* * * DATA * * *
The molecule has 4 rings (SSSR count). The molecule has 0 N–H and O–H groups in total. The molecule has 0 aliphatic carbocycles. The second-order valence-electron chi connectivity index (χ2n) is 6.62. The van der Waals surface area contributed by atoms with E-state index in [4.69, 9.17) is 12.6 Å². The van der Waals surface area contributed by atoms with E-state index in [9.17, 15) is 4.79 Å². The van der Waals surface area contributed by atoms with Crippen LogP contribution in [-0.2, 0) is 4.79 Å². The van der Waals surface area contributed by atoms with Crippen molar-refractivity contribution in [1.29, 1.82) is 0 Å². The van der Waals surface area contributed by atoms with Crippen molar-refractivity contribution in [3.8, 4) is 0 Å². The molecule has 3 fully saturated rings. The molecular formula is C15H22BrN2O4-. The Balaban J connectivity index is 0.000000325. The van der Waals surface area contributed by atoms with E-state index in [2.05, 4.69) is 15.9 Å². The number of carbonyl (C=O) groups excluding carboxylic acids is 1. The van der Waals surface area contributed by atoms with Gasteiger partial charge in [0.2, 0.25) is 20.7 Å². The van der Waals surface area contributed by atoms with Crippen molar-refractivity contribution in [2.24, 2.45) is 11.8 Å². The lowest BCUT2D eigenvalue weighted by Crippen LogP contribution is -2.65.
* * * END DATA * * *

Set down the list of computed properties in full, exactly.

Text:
The molecule has 4 rings (SSSR count). The molecule has 0 N–H and O–H groups in total. The molecule has 0 aliphatic carbocycles. The second-order valence-electron chi connectivity index (χ2n) is 6.62. The van der Waals surface area contributed by atoms with E-state index in [4.69, 9.17) is 12.6 Å². The van der Waals surface area contributed by atoms with E-state index in [9.17, 15) is 4.79 Å². The van der Waals surface area contributed by atoms with Crippen LogP contribution in [-0.2, 0) is 4.79 Å². The van der Waals surface area contributed by atoms with Crippen molar-refractivity contribution in [1.29, 1.82) is 0 Å². The van der Waals surface area contributed by atoms with Crippen molar-refractivity contribution in [3.8, 4) is 0 Å². The molecule has 3 fully saturated rings. The molecular formula is C15H22BrN2O4-. The Balaban J connectivity index is 0.000000325. The van der Waals surface area contributed by atoms with E-state index in [2.05, 4.69) is 15.9 Å². The number of carbonyl (C=O) groups excluding carboxylic acids is 1. The van der Waals surface area contributed by atoms with Gasteiger partial charge in [0.2, 0.25) is 20.7 Å². The van der Waals surface area contributed by atoms with Crippen molar-refractivity contribution in [2.24, 2.45) is 11.8 Å². The lowest BCUT2D eigenvalue weighted by Crippen LogP contribution is -2.65.